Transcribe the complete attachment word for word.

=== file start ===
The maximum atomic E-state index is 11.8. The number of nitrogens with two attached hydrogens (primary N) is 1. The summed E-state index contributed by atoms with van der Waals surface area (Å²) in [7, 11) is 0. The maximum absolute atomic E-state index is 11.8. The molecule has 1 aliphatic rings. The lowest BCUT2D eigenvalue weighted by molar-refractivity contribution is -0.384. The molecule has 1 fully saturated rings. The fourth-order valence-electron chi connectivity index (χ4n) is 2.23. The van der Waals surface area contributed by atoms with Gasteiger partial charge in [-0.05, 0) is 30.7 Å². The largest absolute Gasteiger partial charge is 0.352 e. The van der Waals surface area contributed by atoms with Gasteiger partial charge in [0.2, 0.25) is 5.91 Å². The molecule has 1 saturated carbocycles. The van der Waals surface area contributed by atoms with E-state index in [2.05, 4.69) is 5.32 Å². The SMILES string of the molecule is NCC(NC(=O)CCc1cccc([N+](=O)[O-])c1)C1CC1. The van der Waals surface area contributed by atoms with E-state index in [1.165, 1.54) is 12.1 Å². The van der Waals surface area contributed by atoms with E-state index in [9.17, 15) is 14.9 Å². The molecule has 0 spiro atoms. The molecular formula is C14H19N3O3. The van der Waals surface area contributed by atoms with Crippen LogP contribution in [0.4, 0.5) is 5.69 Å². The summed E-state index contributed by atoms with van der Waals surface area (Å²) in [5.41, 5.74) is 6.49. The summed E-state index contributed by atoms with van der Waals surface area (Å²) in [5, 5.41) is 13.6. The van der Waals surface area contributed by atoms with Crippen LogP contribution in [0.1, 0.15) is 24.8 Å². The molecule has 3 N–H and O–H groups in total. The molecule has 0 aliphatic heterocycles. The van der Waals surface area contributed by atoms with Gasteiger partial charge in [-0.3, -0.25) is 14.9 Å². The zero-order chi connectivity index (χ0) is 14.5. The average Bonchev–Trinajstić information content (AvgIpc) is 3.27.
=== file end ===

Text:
The maximum atomic E-state index is 11.8. The number of nitrogens with two attached hydrogens (primary N) is 1. The summed E-state index contributed by atoms with van der Waals surface area (Å²) in [7, 11) is 0. The maximum absolute atomic E-state index is 11.8. The molecule has 1 aliphatic rings. The lowest BCUT2D eigenvalue weighted by molar-refractivity contribution is -0.384. The molecule has 1 fully saturated rings. The fourth-order valence-electron chi connectivity index (χ4n) is 2.23. The van der Waals surface area contributed by atoms with Gasteiger partial charge in [-0.05, 0) is 30.7 Å². The largest absolute Gasteiger partial charge is 0.352 e. The van der Waals surface area contributed by atoms with Gasteiger partial charge in [0.2, 0.25) is 5.91 Å². The molecule has 1 saturated carbocycles. The van der Waals surface area contributed by atoms with E-state index in [2.05, 4.69) is 5.32 Å². The SMILES string of the molecule is NCC(NC(=O)CCc1cccc([N+](=O)[O-])c1)C1CC1. The van der Waals surface area contributed by atoms with E-state index in [1.165, 1.54) is 12.1 Å². The van der Waals surface area contributed by atoms with E-state index in [9.17, 15) is 14.9 Å². The molecule has 0 spiro atoms. The molecular formula is C14H19N3O3. The van der Waals surface area contributed by atoms with Crippen LogP contribution in [0.4, 0.5) is 5.69 Å². The summed E-state index contributed by atoms with van der Waals surface area (Å²) in [5.41, 5.74) is 6.49. The summed E-state index contributed by atoms with van der Waals surface area (Å²) in [5, 5.41) is 13.6. The van der Waals surface area contributed by atoms with Crippen LogP contribution in [0.1, 0.15) is 24.8 Å². The molecule has 3 N–H and O–H groups in total. The molecule has 0 aliphatic heterocycles. The van der Waals surface area contributed by atoms with Gasteiger partial charge in [-0.3, -0.25) is 14.9 Å². The zero-order chi connectivity index (χ0) is 14.5. The average Bonchev–Trinajstić information content (AvgIpc) is 3.27.